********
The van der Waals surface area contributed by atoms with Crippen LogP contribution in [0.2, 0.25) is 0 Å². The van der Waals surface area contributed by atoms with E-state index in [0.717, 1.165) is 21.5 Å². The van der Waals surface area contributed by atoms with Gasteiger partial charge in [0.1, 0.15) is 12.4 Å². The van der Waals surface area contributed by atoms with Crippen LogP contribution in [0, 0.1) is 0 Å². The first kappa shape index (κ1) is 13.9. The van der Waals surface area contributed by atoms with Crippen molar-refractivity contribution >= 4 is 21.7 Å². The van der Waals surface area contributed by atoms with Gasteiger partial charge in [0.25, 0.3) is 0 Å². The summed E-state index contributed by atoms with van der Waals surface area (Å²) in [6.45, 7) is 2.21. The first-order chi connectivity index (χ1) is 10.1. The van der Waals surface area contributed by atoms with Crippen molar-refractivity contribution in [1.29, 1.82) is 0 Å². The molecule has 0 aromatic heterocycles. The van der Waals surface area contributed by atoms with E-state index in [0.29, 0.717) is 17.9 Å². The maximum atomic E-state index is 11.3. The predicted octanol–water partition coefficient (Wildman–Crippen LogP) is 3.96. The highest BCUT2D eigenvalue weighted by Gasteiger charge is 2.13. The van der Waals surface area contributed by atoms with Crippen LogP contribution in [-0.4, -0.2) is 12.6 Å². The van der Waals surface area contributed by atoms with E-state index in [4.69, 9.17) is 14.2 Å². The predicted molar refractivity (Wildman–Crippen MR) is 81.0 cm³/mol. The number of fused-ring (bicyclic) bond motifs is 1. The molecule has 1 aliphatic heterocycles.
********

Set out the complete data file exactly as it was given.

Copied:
The van der Waals surface area contributed by atoms with Crippen LogP contribution in [0.2, 0.25) is 0 Å². The van der Waals surface area contributed by atoms with E-state index in [0.717, 1.165) is 21.5 Å². The van der Waals surface area contributed by atoms with Gasteiger partial charge in [0.1, 0.15) is 12.4 Å². The van der Waals surface area contributed by atoms with Crippen LogP contribution in [0, 0.1) is 0 Å². The first kappa shape index (κ1) is 13.9. The van der Waals surface area contributed by atoms with Crippen molar-refractivity contribution >= 4 is 21.7 Å². The van der Waals surface area contributed by atoms with Gasteiger partial charge in [0.25, 0.3) is 0 Å². The summed E-state index contributed by atoms with van der Waals surface area (Å²) in [6.45, 7) is 2.21. The first-order chi connectivity index (χ1) is 10.1. The van der Waals surface area contributed by atoms with Crippen molar-refractivity contribution in [1.29, 1.82) is 0 Å². The molecule has 0 aromatic heterocycles. The van der Waals surface area contributed by atoms with E-state index in [0.29, 0.717) is 17.9 Å². The maximum atomic E-state index is 11.3. The predicted octanol–water partition coefficient (Wildman–Crippen LogP) is 3.96. The highest BCUT2D eigenvalue weighted by Gasteiger charge is 2.13. The van der Waals surface area contributed by atoms with Crippen LogP contribution in [-0.4, -0.2) is 12.6 Å². The van der Waals surface area contributed by atoms with E-state index in [4.69, 9.17) is 14.2 Å². The predicted molar refractivity (Wildman–Crippen MR) is 81.0 cm³/mol. The number of fused-ring (bicyclic) bond motifs is 1. The molecule has 1 aliphatic heterocycles.